“It was mostly happy coincidences,” Michael Szonyi said when asked how he got to where he has in his career. Szonyi, a Harvard professor of Chinese history, might just as easily have wound up teaching about India or Kenya.

Having skipped some grammar school and then graduating from high school early, the Canadian Szonyi found himself with what is now known as a “gap year” before college. “When I decided I wasn’t going to go to university right away,” he recalled, “my parents said, ‘Fine, but you’ve got to do something.’ I wrote an extraordinary number of letters — maybe 300 — to every NGO I could think of. I said, ‘Look, I’m a 17-year-old with absolutely no skills. Why don’t I come work for you for awhile?’”

Perhaps not surprisingly, he got something like 297 rejections. “They made it very clear that they already had too many uneducated 17-year-olds with no skills,” he said. “But I got three yeses — one from Kenya, one from southern India, and one from China. If I’d gone to Kenya first, my life would have been very different today.”

The Tao obviously knew what it was doing the day it sent Szonyi to Wuhan rather than Pondicherry. “Students now have their direction clearly charted out,” he said. “But I was just following my interests in travel and foreign cultures.”

Szonyi, whose father is a Hungarian immigrant and management consultant and whose mother is a retired schoolteacher, had been to China before, on a family vacation. “The idea of being multilingual and traveling was very normal in my family,” he said. Though his parents were “not enthusiastic” about sending him off alone for a year, they thought that China seemed like a relatively safe option in comparison to the alternatives. “In the mid-’80s,” Szonyi said, “there was a sense that China was opening and changing.”

Szonyi did eventually make it to India for a few months, but spent the bulk of his year teaching English and hitchhiking around southern and western China. When he returned, he started studying Mandarin and enrolled in the international relations program at the University of Toronto. “By the end of three years, I had little interest in international relations and a huge interest in Chinese,” he said. “All of my friends from college remember me walking around with flashcards, because in those days that’s how you learned to read Chinese.”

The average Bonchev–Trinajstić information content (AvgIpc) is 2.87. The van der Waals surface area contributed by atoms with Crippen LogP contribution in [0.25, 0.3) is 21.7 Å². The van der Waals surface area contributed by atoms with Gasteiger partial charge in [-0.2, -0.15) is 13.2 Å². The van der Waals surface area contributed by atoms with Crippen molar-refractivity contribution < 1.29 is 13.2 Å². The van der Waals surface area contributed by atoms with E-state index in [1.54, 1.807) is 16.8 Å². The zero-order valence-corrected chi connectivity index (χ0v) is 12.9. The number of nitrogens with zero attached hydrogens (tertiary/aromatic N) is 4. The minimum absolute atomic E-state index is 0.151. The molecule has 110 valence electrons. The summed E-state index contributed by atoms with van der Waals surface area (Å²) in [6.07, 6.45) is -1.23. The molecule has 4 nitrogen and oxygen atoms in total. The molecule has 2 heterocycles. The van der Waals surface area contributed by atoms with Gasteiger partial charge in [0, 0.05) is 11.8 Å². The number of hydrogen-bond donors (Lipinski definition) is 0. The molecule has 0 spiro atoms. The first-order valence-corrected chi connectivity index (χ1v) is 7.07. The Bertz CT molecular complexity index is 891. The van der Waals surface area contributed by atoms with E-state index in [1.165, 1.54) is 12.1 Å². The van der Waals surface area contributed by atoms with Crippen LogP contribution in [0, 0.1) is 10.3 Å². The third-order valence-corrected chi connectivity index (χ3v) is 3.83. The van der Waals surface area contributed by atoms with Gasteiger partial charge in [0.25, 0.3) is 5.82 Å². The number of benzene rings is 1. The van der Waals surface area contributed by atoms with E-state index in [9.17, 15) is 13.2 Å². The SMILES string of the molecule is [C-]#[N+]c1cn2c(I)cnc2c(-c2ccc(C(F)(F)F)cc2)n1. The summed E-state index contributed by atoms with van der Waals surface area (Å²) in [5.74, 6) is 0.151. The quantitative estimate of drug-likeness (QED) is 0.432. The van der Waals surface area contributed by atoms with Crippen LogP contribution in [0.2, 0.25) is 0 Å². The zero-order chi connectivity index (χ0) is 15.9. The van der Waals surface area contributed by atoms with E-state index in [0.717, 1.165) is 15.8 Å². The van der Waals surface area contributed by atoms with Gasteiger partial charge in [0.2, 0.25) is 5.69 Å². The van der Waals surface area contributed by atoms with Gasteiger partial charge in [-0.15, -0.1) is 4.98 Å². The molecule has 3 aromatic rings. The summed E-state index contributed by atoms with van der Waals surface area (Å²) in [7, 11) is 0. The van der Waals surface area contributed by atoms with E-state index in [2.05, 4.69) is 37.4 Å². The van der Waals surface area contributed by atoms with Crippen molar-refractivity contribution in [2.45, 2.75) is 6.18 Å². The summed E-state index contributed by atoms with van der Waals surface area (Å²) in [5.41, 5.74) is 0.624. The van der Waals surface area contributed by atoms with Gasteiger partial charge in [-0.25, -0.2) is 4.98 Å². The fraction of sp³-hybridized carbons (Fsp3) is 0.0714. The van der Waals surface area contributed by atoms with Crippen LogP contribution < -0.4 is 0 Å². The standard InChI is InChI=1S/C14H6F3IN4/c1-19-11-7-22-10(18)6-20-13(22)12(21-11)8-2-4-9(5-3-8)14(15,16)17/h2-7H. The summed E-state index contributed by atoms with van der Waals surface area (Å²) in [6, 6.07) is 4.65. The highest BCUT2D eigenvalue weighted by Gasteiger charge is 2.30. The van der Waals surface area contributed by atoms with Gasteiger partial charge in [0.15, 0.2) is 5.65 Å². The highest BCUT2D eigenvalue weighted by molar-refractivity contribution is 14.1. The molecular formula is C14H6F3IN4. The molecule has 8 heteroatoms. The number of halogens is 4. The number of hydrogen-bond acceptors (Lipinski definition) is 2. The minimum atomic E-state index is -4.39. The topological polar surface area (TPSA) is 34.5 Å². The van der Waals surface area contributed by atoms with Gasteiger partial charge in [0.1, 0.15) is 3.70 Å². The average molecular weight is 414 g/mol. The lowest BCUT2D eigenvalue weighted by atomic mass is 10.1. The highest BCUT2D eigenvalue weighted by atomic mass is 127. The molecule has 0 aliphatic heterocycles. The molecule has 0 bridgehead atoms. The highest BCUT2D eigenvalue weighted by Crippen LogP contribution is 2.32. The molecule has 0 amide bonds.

He ended up getting a three-year degree, which is not uncommon in Canada, and went to Taiwan to study the language. He applied for a Rhodes Scholarship and “to my amazement” got it.

At Oxford, his adviser told him that if he wanted to study Chinese history he should know China. “So he sent me back,” said Szonyi, who spent a year and a half of his Ph.D. work in the countryside studying the family of the last emperor’s teacher. “Whereas an earlier generation of historians would have tried to gather all of the documents of that lineage from a library,” he said, “I went to the village where the family came from.”

He was invited to stay in the home of one of his research subjects, and it turned out to be another turning point in his life. “They were very poor,” he said. “They had five people in the family and only two beds, and they shared that with me. It gave me real insight into the lives of ordinary people.” He wrote his dissertation and his first book, “Practicing Kinship: Lineage and Descent in Late Imperial China,” on material he uncovered during his stay.

He eventually worked at McGill University, but soon returned to his hometown to get married and teach at the University of Toronto, where he received tenure in 2002. When Harvard called, he couldn’t pass up the opportunity.

“They said, ‘Why don’t you come down here and teach for a semester?’ I was incredibly naïve. I had no idea that was how Harvard tried out people they would like to recruit,” he said.

Today Szonyi splits his time between Cambridge and London, Ont., where his wife, Francine McKenzie, teaches international relations at the University of Western Ontario, and where they raise their two children. “We hope to move to Boston someday,” Szonyi said, “but she loves her job.”

The new security that goes along with being a full faculty member will allow him to “catch my breath and think about what to do next,” he said. “It’s nice to have time to think about what I want to accomplish as a scholar over the next decade and beyond.” He’d like to do more popular writing — his most recent book, “Cold War Island: Quemoy on the Front Line,” has some appeal beyond the academic realm — and also gather oral histories and photographs of Chinese rituals and the country’s cultural revival.

“The rise of China today is a tectonic shift in world history,” he said, “and I don’t think we understand it adequately. I also think it’s really important that scholars in the field seize the opportunity to try to document what remains of traditional culture before it disappears or is transformed beyond recognition.”